How worried should we be about trade wars?


How worried should we be about trade wars?

Over the weekend, the Asia-Pacific Economic Cooperation (APEC) Summit in Port Moresby laid bare the increasing tensions between the US and China. Trade and rivalry over the two countries’ relative standing in Asia dominated the agenda. 

The rhetoric was so harsh that in the end APEC was unable to agree on a communiqué, citing the unwillingness of China and the US to agree on trade language. The APEC gathering may well have been a harbinger of things to come in Buenos Aires, when the leaders of the G-20 hold their summit at the end of the month.

In January this year, US President Donald Trump started imposing tariffs on steel and aluminum (10 and 25 percent, respectively), then honed in directly on China, imposing a 10-percent tariff on $250 billion worth of imports. The Trump administration threatened to increase those tariffs to 25 percent and even put levies on a further $265 billion worth of Chinese goods. 

China is not the only country in the dock. Trump managed to renegotiate the North American Free Trade Agreement (NAFTA) deal with Canada and Mexico, which is now called the US-Mexico-Canada Agreement. It gives US agricultural producers greater access to the Canadian market, and ensures wage levels and North American content for goods imported to the US. 

Trump may have had a point demanding that NAFTA needed renegotiation, because some aspects had become outdated. Globalization came at the expense of jobs in the rust belt. At the APEC Summit, Malaysian Prime Minister Dr. Mahathir bin Mohamad conceded the danger of globalization and disruptive technologies leaving some nations and segments of society by the wayside.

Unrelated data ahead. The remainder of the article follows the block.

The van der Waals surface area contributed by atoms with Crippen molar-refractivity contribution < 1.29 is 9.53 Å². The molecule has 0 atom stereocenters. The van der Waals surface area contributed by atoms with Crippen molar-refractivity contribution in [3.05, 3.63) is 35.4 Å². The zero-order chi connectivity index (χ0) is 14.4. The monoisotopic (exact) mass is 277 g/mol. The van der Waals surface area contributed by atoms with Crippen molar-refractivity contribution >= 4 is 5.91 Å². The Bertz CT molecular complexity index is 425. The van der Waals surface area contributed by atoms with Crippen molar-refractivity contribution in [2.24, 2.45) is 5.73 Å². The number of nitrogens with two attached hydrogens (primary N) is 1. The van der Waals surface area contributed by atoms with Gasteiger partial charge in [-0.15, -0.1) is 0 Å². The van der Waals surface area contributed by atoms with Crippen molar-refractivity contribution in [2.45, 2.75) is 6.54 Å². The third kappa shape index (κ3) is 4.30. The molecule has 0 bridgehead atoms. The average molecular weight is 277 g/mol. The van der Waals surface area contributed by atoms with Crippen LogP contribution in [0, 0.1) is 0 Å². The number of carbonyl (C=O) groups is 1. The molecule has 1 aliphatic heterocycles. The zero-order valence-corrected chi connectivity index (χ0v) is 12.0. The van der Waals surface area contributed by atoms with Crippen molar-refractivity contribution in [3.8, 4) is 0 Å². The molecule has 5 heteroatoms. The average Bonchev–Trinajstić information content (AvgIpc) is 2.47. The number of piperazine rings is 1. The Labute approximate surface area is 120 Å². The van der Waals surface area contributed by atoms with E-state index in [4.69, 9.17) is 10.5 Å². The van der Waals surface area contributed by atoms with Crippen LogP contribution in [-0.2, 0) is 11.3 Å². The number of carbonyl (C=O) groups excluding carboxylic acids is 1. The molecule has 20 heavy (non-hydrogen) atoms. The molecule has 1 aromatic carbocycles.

Trump may have a point regarding China’s unfair practices when it comes to inward investment and intellectual property, but tariffs and rhetoric will not solve those issues.

Cornelia Meyer

This was quite an acknowledgement given that his “Look East” policy of the 1970s and 1980s, which provided the foundation to Malaysia’s economic rise, depended heavily on trade.

All of the above arguments may have some validity, but the way in which the trade renegotiations were introduced had economic costs. Business will become a lot more expensive for US companies if and when their supply chains become more expensive. This will affect both domestic consumers and US exports to third countries. 

Regarding NAFTA, we should not forget that 25 years have created realities: Supply chains consist of components that are shipped back and forth between the three countries, each journey adding value. This holds especially true for the automotive sector. Supply chains are intricate things that cannot be unpicked overnight. Some six million US jobs are directly linked to NAFTA.

Trump may have a point regarding China’s unfair practices when it comes to inward investment and intellectual property, but tariffs and rhetoric will not solve those issues. The US is the world’s largest economy, but even big players become stronger when they are able to forge alliances.

Herein lies the problem with the current approach: It is built on “Make America Great Again,” which seems to have a zero-sum approach and bilateralism as its foundation. Trade is all about win-win situations and multilateralism. The world needs an organization that can manage those complex multilateral relationships and act as an arbiter. The World Trade Organization (WTO) is precisely that arbiter. In that sense, it is disconcerting when the US undermines the organization. (As a side note, the US has been one of the main beneficiaries of WTO-negotiated arbitrations.)

There may be validity in shaking things up in boardrooms and on relatively simple projects, but when we deal with the world’s trading system, caution may be the order of the day. Many world leaders and Christine Lagarde, managing director and chairwoman of the International Monetary Fund (IMF), have warned time and again that the heavy rhetoric and trade sanctions may undermine global growth. 

The evidence is that the rhetoric alone has done so. The IMF shaved 0.2 percent off its global growth forecast for both 2018 and 2109. The synchronized growth scenario of January this year, which had all economies growing in tandem, has become desynchronized. 

  • Cornelia Meyer is a business consultant, macro-economist and energy expert. Twitter: @MeyerResources


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